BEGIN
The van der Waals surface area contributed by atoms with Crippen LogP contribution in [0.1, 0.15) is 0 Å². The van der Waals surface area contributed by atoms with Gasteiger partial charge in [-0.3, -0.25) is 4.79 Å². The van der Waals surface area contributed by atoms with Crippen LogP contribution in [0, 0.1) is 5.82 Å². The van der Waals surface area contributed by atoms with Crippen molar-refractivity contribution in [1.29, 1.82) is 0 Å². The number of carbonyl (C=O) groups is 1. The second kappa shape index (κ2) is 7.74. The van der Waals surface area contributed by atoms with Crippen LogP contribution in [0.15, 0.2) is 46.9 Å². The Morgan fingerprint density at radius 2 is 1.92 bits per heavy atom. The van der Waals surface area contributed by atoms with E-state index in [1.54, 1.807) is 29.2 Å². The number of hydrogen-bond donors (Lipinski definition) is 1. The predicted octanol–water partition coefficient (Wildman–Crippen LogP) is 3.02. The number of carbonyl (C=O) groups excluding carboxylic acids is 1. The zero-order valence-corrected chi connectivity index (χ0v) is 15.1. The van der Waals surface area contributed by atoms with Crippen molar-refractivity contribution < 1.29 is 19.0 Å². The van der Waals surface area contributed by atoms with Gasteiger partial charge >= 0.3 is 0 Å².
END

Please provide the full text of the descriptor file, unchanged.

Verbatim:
The van der Waals surface area contributed by atoms with Crippen LogP contribution in [0.1, 0.15) is 0 Å². The van der Waals surface area contributed by atoms with Gasteiger partial charge in [-0.3, -0.25) is 4.79 Å². The van der Waals surface area contributed by atoms with Crippen LogP contribution in [0, 0.1) is 5.82 Å². The van der Waals surface area contributed by atoms with Crippen molar-refractivity contribution in [1.29, 1.82) is 0 Å². The number of carbonyl (C=O) groups is 1. The second kappa shape index (κ2) is 7.74. The van der Waals surface area contributed by atoms with Crippen LogP contribution in [0.15, 0.2) is 46.9 Å². The Morgan fingerprint density at radius 2 is 1.92 bits per heavy atom. The van der Waals surface area contributed by atoms with E-state index in [1.54, 1.807) is 29.2 Å². The number of hydrogen-bond donors (Lipinski definition) is 1. The predicted octanol–water partition coefficient (Wildman–Crippen LogP) is 3.02. The number of carbonyl (C=O) groups excluding carboxylic acids is 1. The zero-order valence-corrected chi connectivity index (χ0v) is 15.1. The van der Waals surface area contributed by atoms with Crippen molar-refractivity contribution < 1.29 is 19.0 Å². The van der Waals surface area contributed by atoms with Gasteiger partial charge >= 0.3 is 0 Å².